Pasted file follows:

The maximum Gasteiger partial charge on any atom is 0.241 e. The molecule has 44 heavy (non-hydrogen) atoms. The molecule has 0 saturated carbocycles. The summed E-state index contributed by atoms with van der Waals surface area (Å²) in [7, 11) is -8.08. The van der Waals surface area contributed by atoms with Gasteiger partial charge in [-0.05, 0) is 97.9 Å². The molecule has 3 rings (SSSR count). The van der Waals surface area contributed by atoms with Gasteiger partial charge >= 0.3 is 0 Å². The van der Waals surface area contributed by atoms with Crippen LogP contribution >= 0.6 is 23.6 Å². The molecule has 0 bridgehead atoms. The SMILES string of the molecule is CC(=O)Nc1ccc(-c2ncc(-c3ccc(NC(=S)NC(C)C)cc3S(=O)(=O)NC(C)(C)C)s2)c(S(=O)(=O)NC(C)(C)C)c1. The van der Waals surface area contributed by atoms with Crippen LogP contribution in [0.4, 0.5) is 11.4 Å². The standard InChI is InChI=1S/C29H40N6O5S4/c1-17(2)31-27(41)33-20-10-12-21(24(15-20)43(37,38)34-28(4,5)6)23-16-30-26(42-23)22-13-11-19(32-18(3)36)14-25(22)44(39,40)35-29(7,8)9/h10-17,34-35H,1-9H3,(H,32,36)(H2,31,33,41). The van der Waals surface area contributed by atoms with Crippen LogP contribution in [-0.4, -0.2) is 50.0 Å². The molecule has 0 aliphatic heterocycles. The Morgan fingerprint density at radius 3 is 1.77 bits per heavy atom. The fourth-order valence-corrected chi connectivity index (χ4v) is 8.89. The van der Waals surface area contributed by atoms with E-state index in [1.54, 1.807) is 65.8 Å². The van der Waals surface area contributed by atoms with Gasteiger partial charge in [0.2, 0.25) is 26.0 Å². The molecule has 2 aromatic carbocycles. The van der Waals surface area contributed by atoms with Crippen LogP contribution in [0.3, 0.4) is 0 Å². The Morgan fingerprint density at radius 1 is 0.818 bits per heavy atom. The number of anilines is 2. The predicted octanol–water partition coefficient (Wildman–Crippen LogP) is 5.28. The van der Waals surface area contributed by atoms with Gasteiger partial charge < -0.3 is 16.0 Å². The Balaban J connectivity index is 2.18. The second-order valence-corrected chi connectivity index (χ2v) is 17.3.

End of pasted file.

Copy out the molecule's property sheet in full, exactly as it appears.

The maximum Gasteiger partial charge on any atom is 0.241 e. The molecule has 44 heavy (non-hydrogen) atoms. The molecule has 0 saturated carbocycles. The summed E-state index contributed by atoms with van der Waals surface area (Å²) in [7, 11) is -8.08. The van der Waals surface area contributed by atoms with Gasteiger partial charge in [-0.05, 0) is 97.9 Å². The molecule has 3 rings (SSSR count). The van der Waals surface area contributed by atoms with Gasteiger partial charge >= 0.3 is 0 Å². The van der Waals surface area contributed by atoms with Crippen LogP contribution >= 0.6 is 23.6 Å². The molecule has 0 bridgehead atoms. The SMILES string of the molecule is CC(=O)Nc1ccc(-c2ncc(-c3ccc(NC(=S)NC(C)C)cc3S(=O)(=O)NC(C)(C)C)s2)c(S(=O)(=O)NC(C)(C)C)c1. The van der Waals surface area contributed by atoms with Crippen LogP contribution in [0.4, 0.5) is 11.4 Å². The standard InChI is InChI=1S/C29H40N6O5S4/c1-17(2)31-27(41)33-20-10-12-21(24(15-20)43(37,38)34-28(4,5)6)23-16-30-26(42-23)22-13-11-19(32-18(3)36)14-25(22)44(39,40)35-29(7,8)9/h10-17,34-35H,1-9H3,(H,32,36)(H2,31,33,41). The van der Waals surface area contributed by atoms with Crippen LogP contribution in [-0.4, -0.2) is 50.0 Å². The molecule has 0 aliphatic heterocycles. The Morgan fingerprint density at radius 3 is 1.77 bits per heavy atom. The fourth-order valence-corrected chi connectivity index (χ4v) is 8.89. The van der Waals surface area contributed by atoms with E-state index in [1.54, 1.807) is 65.8 Å². The van der Waals surface area contributed by atoms with Gasteiger partial charge in [0.2, 0.25) is 26.0 Å². The molecule has 2 aromatic carbocycles. The van der Waals surface area contributed by atoms with Crippen LogP contribution in [0.3, 0.4) is 0 Å². The Morgan fingerprint density at radius 1 is 0.818 bits per heavy atom. The number of anilines is 2. The predicted octanol–water partition coefficient (Wildman–Crippen LogP) is 5.28. The van der Waals surface area contributed by atoms with Gasteiger partial charge < -0.3 is 16.0 Å². The Balaban J connectivity index is 2.18. The second-order valence-corrected chi connectivity index (χ2v) is 17.3.